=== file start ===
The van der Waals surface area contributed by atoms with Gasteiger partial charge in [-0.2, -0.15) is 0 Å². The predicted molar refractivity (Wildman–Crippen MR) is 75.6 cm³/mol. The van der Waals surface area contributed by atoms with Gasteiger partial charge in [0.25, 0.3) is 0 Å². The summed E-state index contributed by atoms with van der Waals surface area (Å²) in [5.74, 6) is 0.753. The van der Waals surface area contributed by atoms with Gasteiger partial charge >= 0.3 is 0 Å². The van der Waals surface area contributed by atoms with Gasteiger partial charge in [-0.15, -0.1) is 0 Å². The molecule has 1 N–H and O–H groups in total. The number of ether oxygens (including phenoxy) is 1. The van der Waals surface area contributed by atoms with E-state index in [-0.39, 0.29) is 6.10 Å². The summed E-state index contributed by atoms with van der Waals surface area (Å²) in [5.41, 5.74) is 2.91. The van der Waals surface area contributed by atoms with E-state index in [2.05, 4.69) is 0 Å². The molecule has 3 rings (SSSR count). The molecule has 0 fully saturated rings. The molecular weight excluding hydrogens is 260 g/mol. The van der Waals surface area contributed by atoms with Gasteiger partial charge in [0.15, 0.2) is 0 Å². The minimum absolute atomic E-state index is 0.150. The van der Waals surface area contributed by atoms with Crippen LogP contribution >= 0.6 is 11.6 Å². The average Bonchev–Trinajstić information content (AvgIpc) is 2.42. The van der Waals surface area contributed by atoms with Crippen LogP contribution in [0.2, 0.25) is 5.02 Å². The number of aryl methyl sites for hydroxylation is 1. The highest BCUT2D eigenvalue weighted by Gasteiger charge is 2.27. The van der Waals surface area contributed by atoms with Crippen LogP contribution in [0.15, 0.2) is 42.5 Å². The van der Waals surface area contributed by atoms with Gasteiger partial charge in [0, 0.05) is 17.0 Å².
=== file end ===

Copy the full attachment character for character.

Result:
The van der Waals surface area contributed by atoms with Gasteiger partial charge in [-0.2, -0.15) is 0 Å². The predicted molar refractivity (Wildman–Crippen MR) is 75.6 cm³/mol. The van der Waals surface area contributed by atoms with Gasteiger partial charge in [0.25, 0.3) is 0 Å². The summed E-state index contributed by atoms with van der Waals surface area (Å²) in [5.74, 6) is 0.753. The van der Waals surface area contributed by atoms with Gasteiger partial charge >= 0.3 is 0 Å². The van der Waals surface area contributed by atoms with Gasteiger partial charge in [-0.15, -0.1) is 0 Å². The molecule has 1 N–H and O–H groups in total. The number of ether oxygens (including phenoxy) is 1. The van der Waals surface area contributed by atoms with E-state index in [-0.39, 0.29) is 6.10 Å². The summed E-state index contributed by atoms with van der Waals surface area (Å²) in [5.41, 5.74) is 2.91. The van der Waals surface area contributed by atoms with E-state index in [2.05, 4.69) is 0 Å². The molecule has 3 rings (SSSR count). The molecule has 0 fully saturated rings. The molecular weight excluding hydrogens is 260 g/mol. The van der Waals surface area contributed by atoms with Gasteiger partial charge in [0.15, 0.2) is 0 Å². The minimum absolute atomic E-state index is 0.150. The van der Waals surface area contributed by atoms with Crippen LogP contribution >= 0.6 is 11.6 Å². The average Bonchev–Trinajstić information content (AvgIpc) is 2.42. The van der Waals surface area contributed by atoms with Crippen LogP contribution in [0.2, 0.25) is 5.02 Å². The number of aryl methyl sites for hydroxylation is 1. The highest BCUT2D eigenvalue weighted by Gasteiger charge is 2.27. The van der Waals surface area contributed by atoms with Crippen LogP contribution in [0.15, 0.2) is 42.5 Å². The van der Waals surface area contributed by atoms with Gasteiger partial charge in [0, 0.05) is 17.0 Å².